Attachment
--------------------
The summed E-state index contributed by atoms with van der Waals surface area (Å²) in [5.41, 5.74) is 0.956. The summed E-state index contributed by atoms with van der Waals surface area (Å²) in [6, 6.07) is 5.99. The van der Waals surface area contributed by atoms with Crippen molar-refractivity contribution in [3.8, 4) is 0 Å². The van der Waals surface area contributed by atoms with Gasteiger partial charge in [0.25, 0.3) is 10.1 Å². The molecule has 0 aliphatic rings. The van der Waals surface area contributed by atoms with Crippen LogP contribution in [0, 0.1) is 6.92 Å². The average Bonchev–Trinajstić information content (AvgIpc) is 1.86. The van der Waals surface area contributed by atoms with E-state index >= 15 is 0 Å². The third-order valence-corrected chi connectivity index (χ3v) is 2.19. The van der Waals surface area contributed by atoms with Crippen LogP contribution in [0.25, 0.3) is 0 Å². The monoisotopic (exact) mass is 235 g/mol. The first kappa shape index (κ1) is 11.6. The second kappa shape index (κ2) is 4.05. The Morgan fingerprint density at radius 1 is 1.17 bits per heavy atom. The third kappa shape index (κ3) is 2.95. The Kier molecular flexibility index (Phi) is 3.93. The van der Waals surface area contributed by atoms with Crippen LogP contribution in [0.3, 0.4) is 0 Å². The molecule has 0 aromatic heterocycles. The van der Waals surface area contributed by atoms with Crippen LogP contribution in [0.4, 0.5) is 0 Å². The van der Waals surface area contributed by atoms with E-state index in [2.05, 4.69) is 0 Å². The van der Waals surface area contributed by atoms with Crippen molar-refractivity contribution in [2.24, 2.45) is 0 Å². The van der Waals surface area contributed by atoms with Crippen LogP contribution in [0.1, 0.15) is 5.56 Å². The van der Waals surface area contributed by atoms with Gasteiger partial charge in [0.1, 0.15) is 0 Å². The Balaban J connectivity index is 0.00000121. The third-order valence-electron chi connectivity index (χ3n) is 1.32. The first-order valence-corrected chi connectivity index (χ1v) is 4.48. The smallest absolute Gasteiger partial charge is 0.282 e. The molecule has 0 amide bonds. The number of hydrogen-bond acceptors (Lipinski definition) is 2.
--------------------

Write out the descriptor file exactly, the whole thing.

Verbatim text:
The summed E-state index contributed by atoms with van der Waals surface area (Å²) in [5.41, 5.74) is 0.956. The summed E-state index contributed by atoms with van der Waals surface area (Å²) in [6, 6.07) is 5.99. The van der Waals surface area contributed by atoms with Crippen molar-refractivity contribution in [3.8, 4) is 0 Å². The van der Waals surface area contributed by atoms with Gasteiger partial charge in [0.25, 0.3) is 10.1 Å². The molecule has 0 aliphatic rings. The van der Waals surface area contributed by atoms with Crippen LogP contribution in [0, 0.1) is 6.92 Å². The average Bonchev–Trinajstić information content (AvgIpc) is 1.86. The van der Waals surface area contributed by atoms with E-state index >= 15 is 0 Å². The third-order valence-corrected chi connectivity index (χ3v) is 2.19. The van der Waals surface area contributed by atoms with Crippen LogP contribution in [0.25, 0.3) is 0 Å². The monoisotopic (exact) mass is 235 g/mol. The first kappa shape index (κ1) is 11.6. The second kappa shape index (κ2) is 4.05. The Morgan fingerprint density at radius 1 is 1.17 bits per heavy atom. The third kappa shape index (κ3) is 2.95. The Kier molecular flexibility index (Phi) is 3.93. The van der Waals surface area contributed by atoms with Crippen LogP contribution in [0.3, 0.4) is 0 Å². The molecule has 0 aromatic heterocycles. The van der Waals surface area contributed by atoms with Crippen LogP contribution in [0.4, 0.5) is 0 Å². The van der Waals surface area contributed by atoms with E-state index in [2.05, 4.69) is 0 Å². The van der Waals surface area contributed by atoms with Crippen molar-refractivity contribution in [2.24, 2.45) is 0 Å². The van der Waals surface area contributed by atoms with Crippen LogP contribution in [0.1, 0.15) is 5.56 Å². The van der Waals surface area contributed by atoms with Gasteiger partial charge in [0.1, 0.15) is 0 Å². The Balaban J connectivity index is 0.00000121. The third-order valence-electron chi connectivity index (χ3n) is 1.32. The first-order valence-corrected chi connectivity index (χ1v) is 4.48. The smallest absolute Gasteiger partial charge is 0.282 e. The molecule has 0 amide bonds. The number of hydrogen-bond acceptors (Lipinski definition) is 2.